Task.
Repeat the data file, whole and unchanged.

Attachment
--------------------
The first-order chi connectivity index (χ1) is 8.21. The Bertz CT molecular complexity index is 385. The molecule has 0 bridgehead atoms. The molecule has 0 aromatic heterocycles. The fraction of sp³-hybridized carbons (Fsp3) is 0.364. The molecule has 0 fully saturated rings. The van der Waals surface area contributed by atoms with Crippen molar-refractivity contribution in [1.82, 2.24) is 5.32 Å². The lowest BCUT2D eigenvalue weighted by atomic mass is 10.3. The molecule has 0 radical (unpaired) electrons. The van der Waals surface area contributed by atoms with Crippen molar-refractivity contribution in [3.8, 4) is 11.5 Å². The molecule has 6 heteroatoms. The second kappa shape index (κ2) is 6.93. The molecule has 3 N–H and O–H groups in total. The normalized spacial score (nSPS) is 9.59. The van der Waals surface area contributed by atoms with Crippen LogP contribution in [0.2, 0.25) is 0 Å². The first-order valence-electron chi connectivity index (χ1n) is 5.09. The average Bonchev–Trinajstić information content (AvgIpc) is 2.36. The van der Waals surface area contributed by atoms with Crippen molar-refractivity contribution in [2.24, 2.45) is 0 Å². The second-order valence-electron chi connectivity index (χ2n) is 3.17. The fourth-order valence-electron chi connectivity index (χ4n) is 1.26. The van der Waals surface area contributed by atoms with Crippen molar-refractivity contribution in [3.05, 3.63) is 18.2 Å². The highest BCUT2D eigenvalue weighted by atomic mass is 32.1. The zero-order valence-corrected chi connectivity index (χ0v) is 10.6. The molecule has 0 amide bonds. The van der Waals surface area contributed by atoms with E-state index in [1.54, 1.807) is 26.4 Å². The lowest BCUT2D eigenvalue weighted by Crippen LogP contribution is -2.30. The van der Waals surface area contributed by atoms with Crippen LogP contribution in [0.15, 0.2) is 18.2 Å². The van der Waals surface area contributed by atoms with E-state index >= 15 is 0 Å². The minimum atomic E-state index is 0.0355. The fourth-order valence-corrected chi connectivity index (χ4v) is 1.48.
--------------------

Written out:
The first-order chi connectivity index (χ1) is 8.21. The Bertz CT molecular complexity index is 385. The molecule has 0 bridgehead atoms. The molecule has 0 aromatic heterocycles. The fraction of sp³-hybridized carbons (Fsp3) is 0.364. The molecule has 0 fully saturated rings. The van der Waals surface area contributed by atoms with Crippen molar-refractivity contribution in [1.82, 2.24) is 5.32 Å². The lowest BCUT2D eigenvalue weighted by atomic mass is 10.3. The molecule has 0 radical (unpaired) electrons. The van der Waals surface area contributed by atoms with Crippen molar-refractivity contribution in [3.8, 4) is 11.5 Å². The molecule has 6 heteroatoms. The second kappa shape index (κ2) is 6.93. The molecule has 3 N–H and O–H groups in total. The normalized spacial score (nSPS) is 9.59. The van der Waals surface area contributed by atoms with Crippen LogP contribution in [0.2, 0.25) is 0 Å². The first-order valence-electron chi connectivity index (χ1n) is 5.09. The average Bonchev–Trinajstić information content (AvgIpc) is 2.36. The van der Waals surface area contributed by atoms with Crippen molar-refractivity contribution in [2.24, 2.45) is 0 Å². The second-order valence-electron chi connectivity index (χ2n) is 3.17. The fourth-order valence-electron chi connectivity index (χ4n) is 1.26. The van der Waals surface area contributed by atoms with Crippen molar-refractivity contribution in [3.05, 3.63) is 18.2 Å². The highest BCUT2D eigenvalue weighted by atomic mass is 32.1. The zero-order valence-corrected chi connectivity index (χ0v) is 10.6. The molecule has 0 amide bonds. The van der Waals surface area contributed by atoms with E-state index in [1.54, 1.807) is 26.4 Å². The lowest BCUT2D eigenvalue weighted by Crippen LogP contribution is -2.30. The van der Waals surface area contributed by atoms with Crippen LogP contribution in [0.15, 0.2) is 18.2 Å². The van der Waals surface area contributed by atoms with E-state index >= 15 is 0 Å². The minimum atomic E-state index is 0.0355. The fourth-order valence-corrected chi connectivity index (χ4v) is 1.48.